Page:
They found nationally, individuals responded positively to public health messaging focusing on the importance of a vaccine to individual and community health. The trend doesn’t hold when the same survey is given only to Wyomingites.

“We unfortunately don’t see much of an effect of any of the messages that we tried out on vaccine intentions in Wyoming,” Thunstrom said.

Thunstrom said while the research was telling, it shouldn’t give the impression that trying to promote vaccines is hopeless work in the state. Instead, it highlights the need for direct, person-to-person intervention, she said. She added the survey did not provide the source of information to respondents, and it’s likely an individual would respond differently to local sources than national.

Indeed, Wyomingites are more likely to trust local health officials, the governor and even local news media over national sources including President Joe Biden and former President Donald Trump, according to Wyoming Survey and Analysis Center polling.

But hesitancy toward vaccines is not a new phenomenon in Wyoming. The state ranks in the bottom 10 for flu shot uptake and is in the top half of the U.S. for the percent of K-12 students with a vaccine exemption, according to the CDC.

On top of that, the public’s confidence in most institutions has waned in the last 40 years. Congress, the medical system, public schools, even organized religion have seen steady decreases in public confidence, according to Gallup polls.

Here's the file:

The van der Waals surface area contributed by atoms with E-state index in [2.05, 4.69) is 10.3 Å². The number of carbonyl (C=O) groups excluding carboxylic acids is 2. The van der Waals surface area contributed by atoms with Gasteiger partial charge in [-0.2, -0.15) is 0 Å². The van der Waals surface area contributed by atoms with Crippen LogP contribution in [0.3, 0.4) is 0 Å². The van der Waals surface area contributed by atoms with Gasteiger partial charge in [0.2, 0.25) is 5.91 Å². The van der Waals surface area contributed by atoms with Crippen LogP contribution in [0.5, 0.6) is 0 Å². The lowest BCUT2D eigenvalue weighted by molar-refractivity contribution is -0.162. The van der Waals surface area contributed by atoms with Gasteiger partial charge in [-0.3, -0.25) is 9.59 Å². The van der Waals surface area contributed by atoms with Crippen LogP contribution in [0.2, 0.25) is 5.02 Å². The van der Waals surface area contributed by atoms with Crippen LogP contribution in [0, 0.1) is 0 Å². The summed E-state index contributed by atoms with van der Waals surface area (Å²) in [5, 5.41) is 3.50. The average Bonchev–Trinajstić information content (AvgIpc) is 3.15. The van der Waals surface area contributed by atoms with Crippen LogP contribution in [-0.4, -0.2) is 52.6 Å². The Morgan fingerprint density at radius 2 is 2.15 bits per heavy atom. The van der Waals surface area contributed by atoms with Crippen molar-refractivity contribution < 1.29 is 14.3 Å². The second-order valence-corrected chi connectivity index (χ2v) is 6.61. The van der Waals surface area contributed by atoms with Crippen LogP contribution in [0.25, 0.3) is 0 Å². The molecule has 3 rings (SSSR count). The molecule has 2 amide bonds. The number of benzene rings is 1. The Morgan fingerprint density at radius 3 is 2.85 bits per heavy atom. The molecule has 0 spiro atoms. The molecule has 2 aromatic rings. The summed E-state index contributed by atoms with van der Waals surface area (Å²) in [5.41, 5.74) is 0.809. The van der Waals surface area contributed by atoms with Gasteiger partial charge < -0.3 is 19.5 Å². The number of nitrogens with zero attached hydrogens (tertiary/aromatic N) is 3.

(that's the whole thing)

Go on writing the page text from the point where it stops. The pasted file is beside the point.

And Americans haven’t just lost trust in institutions; they’ve also lost faith in their peers’ ability to make informed choices, according to Pew data.

Acknowledging the broader context around why someone might be reluctant to accept a vaccine or to trust public health messaging might be key to improving that trust, explained University of Wyoming sociologist Jennifer Tabler.

“Just general confidence in an institution I do think makes people more willing to kind of come in,” Tabler said, but added confidence isn’t the only factor.

“I do think dentists likely do a good job,” she said as an example. However, she said, someone may perceive the dentist as inaccessible. “(Maybe) It’s too expensive, I have to go out of my way. It’s not convenient.”

She continued: “Sometimes we interpret like just these basic barriers to care as if people don’t trust the institution, but it’s more complicated than that.”

The cost of medical care may also contribute to hesitation, she explained. While vaccines are free, most medical care is expensive, even more so in Wyoming than most of the country.

“How do you build trust when you don’t know if they’re putting your needs above theirs? And so I do think that cost of care really erodes trust just in general,” she explained.

And health messaging doesn’t often acknowledge those outside concerns. The focus tends to be solely on health benefits without necessarily weighing the other priorities a person might have. Tabler calls this the disconnect between the health world or “the voice of medicine” and life experience.

If someone needs a surgery that would put them out of work for several weeks, they’re likely going to weigh the cost of being out of work against the cost of a prolonged illness. A lack of familiarity with information can also be a barrier.

“Confidence is usually built through familiarity,” Tabler said. “Confidence can then also be that stepping stone to trusting.”

Research bears this out. A Pew survey gauging Americans’ willingness to get a vaccine shows that as confidence in the method improves, so does likely uptake.